Unless efficiencies can be found elsewhere, the only way to maintain profits in the face of rising costs is to pass it on to the consumer, which seems to be the plan. 61% of respondents in the UK expect to increase prices over the next 12 months. Not only is this the highest ever recorded, but is far above the average over the past decade of 39%, and 10pp above the global average.

How willing consumers are to stomach these rises remains to be seen.

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Does the mid-market have the necessary leadership skills?

Our latest research suggests there is room for improvement for those sat at the top table of UK business.

We asked business leaders to rate their leadership team’s performance in 2021 across key areas. Overall, respondents felt their teams had performed well, but when looking at the worst performing areas there may be cause for concern.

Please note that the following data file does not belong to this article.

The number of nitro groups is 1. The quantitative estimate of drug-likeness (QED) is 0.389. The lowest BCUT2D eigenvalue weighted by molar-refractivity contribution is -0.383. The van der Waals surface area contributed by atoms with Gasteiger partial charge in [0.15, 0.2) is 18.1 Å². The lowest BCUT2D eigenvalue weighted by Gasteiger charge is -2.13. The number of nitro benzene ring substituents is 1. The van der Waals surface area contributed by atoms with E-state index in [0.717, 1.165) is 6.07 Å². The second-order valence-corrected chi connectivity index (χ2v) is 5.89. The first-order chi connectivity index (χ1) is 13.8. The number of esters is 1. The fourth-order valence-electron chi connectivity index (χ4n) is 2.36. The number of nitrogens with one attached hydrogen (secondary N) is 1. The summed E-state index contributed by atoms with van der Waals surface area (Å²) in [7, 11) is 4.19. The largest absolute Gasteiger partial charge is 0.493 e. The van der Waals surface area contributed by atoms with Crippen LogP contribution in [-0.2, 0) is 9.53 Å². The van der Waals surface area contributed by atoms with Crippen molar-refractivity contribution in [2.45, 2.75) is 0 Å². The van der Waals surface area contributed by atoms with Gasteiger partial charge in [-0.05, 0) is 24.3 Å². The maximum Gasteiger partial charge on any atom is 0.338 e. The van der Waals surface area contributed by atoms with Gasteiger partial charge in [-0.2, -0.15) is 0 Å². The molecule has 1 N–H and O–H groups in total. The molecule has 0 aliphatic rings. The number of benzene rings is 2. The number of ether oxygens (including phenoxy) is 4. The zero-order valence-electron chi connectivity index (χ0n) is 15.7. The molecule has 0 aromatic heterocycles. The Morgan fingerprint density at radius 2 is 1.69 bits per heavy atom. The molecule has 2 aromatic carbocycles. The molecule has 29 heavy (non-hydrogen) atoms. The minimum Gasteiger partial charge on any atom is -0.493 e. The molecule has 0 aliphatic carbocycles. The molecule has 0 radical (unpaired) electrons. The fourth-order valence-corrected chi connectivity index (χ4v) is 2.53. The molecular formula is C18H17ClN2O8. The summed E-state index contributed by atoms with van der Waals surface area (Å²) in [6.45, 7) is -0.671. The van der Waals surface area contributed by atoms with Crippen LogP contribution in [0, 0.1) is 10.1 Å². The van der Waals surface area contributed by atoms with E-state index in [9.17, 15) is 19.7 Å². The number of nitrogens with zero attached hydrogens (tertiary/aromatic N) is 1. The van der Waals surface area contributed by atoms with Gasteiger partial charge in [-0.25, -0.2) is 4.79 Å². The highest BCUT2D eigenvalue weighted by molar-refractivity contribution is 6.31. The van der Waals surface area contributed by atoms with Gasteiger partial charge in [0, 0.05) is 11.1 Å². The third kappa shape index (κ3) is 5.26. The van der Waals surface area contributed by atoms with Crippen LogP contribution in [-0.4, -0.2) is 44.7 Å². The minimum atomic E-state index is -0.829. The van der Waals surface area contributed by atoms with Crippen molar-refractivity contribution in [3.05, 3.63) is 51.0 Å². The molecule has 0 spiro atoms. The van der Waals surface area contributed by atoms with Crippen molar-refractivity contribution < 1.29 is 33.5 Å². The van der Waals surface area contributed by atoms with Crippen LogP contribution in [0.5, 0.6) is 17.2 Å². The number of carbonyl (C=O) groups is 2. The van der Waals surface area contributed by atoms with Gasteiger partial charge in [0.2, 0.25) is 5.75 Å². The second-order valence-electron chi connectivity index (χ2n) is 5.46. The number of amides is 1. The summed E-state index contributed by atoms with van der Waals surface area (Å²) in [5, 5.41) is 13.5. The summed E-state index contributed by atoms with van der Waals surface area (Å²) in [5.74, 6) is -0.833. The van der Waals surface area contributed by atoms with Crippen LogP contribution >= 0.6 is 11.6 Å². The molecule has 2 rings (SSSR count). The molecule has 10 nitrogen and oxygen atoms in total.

The four areas that they perceive their teams to be weakest in were: data interpretation; managing an international team; adaptability; and managing an international supply chain. All of which look set to be key for 2022.


As uncertainty rises in the face of a new wave of the pandemic, businesses may need to react quickly to changing information, making best informed decisions in real time. The ability to interpret data and adapt in response will be key to navigating the ongoing volatility. International management will grow in importance too as ambition to operate across borders increases.

For leaders looking for personal development opportunities, here are some areas to consider next year.

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International growth is an ambition rather than a priority

UK mid-market businesses appear to be optimistic about international growth and the opportunities available overseas. Our latest research shows that export expectations have increased by 5pp to 48%, the highest level since the survey began, and nearly twice as high as the long-term average of 27.